Glass Half Empty

A portion of the map showing Nassau and Suffolk County water district affected by the contamination. (Image Courtesy of Citizens Campaign for the Environment)

A report by the Farmingdale-based Citizens Campaign for the Environment (CCE) reveals elevated levels of a possible carcinogen in water districts throughout Long Island.
Found in various personal-care products, the cancer-causing chemical, 1,4-dioxane, is listed as “likely to be carcinogenic to humans” by the Environmental Protection Agency (EPA). And according to CCE, Long Islander water supplies have the highest levels of 1,4-dioxane in the nation.

In response to the findings, the group has devised an interactive map at so that residents can investigate contamination levels in their local groundwater.

According to the map, the City of Glen Cove’s water district, with four wells serving a population of about 28,000, and Sea Cliff Operations District, with two wells serving a population of 13,200 in all of Sea Cliff, most of Glen Head, Glenwood Landing and part of Old Brookville, 1,4-dioxane was detected; however, the levels were below the EPA’s cancer risk guideline in both districts.

“The result of our sampling of 1,4-dioxane found one tenth part per billion,” said Michael Colangelo, director of Glen Cove’s water department. “This reading is extremely low and there is absolutely no concern as Glen Cove’s water is completely safe for consumption. Through our consistent testing and monitoring of our water supply we take the utmost care in ensuring our residents have the highest quality water available to them.”

James Neri, an engineer and consultant for the Plainview Water District, said that consumers would have to ingest an impossibly large amount of water before it became detrimental to health.

Levels of the chemical 1,4-dioxane are below the cancer risk in both Glen Cove and Sea Cliff.

“You would have to consume two liters per day for 70 years before you would have a one-in-a-million increased chance of cancer,” said Neri. “They are trying to compel the EPA to move faster, and that’s not necessarily a bad thing, but they are pandering to the side of fear.”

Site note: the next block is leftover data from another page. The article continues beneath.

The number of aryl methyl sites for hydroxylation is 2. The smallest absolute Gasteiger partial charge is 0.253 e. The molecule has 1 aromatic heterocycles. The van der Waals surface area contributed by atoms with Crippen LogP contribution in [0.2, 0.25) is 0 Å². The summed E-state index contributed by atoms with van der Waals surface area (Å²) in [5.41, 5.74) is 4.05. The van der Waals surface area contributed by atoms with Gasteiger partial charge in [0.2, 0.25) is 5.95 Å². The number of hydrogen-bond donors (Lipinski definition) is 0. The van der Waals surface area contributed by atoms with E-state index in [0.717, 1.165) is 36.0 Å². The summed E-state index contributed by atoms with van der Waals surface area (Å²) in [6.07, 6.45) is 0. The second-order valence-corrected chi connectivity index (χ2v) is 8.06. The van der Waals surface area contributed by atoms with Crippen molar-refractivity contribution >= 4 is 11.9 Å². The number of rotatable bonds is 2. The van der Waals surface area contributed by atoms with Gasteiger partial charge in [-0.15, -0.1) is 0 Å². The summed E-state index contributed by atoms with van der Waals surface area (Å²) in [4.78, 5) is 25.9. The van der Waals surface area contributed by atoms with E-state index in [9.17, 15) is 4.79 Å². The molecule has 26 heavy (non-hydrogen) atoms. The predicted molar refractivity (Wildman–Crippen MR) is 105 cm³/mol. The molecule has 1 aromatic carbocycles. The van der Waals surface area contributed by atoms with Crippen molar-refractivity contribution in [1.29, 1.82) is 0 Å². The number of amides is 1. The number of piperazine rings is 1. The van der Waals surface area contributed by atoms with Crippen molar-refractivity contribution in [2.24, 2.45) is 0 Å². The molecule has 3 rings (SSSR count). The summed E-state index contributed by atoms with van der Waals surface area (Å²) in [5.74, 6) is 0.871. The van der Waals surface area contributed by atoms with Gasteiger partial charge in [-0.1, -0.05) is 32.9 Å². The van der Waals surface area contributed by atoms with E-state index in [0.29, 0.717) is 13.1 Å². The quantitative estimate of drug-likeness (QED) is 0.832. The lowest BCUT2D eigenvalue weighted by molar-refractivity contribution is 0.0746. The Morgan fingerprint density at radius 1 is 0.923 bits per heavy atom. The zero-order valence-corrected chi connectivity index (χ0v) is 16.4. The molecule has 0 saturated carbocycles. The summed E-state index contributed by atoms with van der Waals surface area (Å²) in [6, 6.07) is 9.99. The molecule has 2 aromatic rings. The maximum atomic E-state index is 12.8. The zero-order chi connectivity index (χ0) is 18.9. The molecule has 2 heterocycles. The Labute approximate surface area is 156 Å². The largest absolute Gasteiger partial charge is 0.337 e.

Neri said the study has been around since 2014-15 and since then, water districts throughout Long Island have worked to vet new technologies aimed at stemming the tide of dioxane.

Dioxane gets into the water through products that contain it, including laundry detergent, soap, shampoo and body wash, according to CCE’s report. That report reveals that up to 46 percent of personal-care products contain the chemical, which is not added to consumer goods but rather is an unwanted byproduct of ethoxylation—a process used to reduce skin irritation caused by petroleum-based ingredients. Once in the groundwater and soil, the report stated, it is hard to remove and known as a “legacy” pollution—pollution left behind from past industrial activities.

“While avoiding products in our personal lives is a good first step, we need New York state to act now to prevent further exposure to dioxane through our drinking water,” CCE said.
Senators Kirsten Gillibrand and Chuck Schumer recently announced legislation that would require the EPA to develop a maximum contaminate level for 1,4-dioxane and other hazardous chemicals in public water systems. As 1,4-dioxane is currently unregulated in the Safe Water Drinking Act, this legislation would require the EPA to create safety guidelines and determine legally enforceable standards that apply to water systems.

“We’ve seen very clearly how much damage can happen to our local drinking water supplies when toxic chemicals like PFOA, PFOS, 1,4-dioxane, and perchlorate aren’t monitored by the EPA,” said Gillibrand, a member of the Senate Environment and Public Works Committee. “New Yorkers should be able to drink water without having to worry about whether it’s safe. Anything less than that standard is unacceptable.”

Schumer and Gillibrand called on the EPA to prioritize and accelerate the risk evaluation for 1,4-dioxane. Schumer also urged Saint-Gobain Performance Plastics to work proactively with federal and state environmental officials to define and clean up another contamination in Hoosick Falls.

“With the recent incidents of contaminated drinking water in New York, it’s crystal clear that we need a maximum contaminant level set by the EPA for perfluorinated compounds like PFOA/PFOS, 1,4-dioxane and perchlorate,” said Schumer. “I will use every ounce of my clout to work with my colleagues in the Senate and make sure this common sense public health bill to ensure safe drinking water is passed.”

—Additional reporting by Jill Nossa

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Steve Mosco, former editor-in-chief at Anton Media Group, is a columnist for Long Island Weekly's food and sports sections. He fancies himself a tastemaker, food influencer and king of all eaters.

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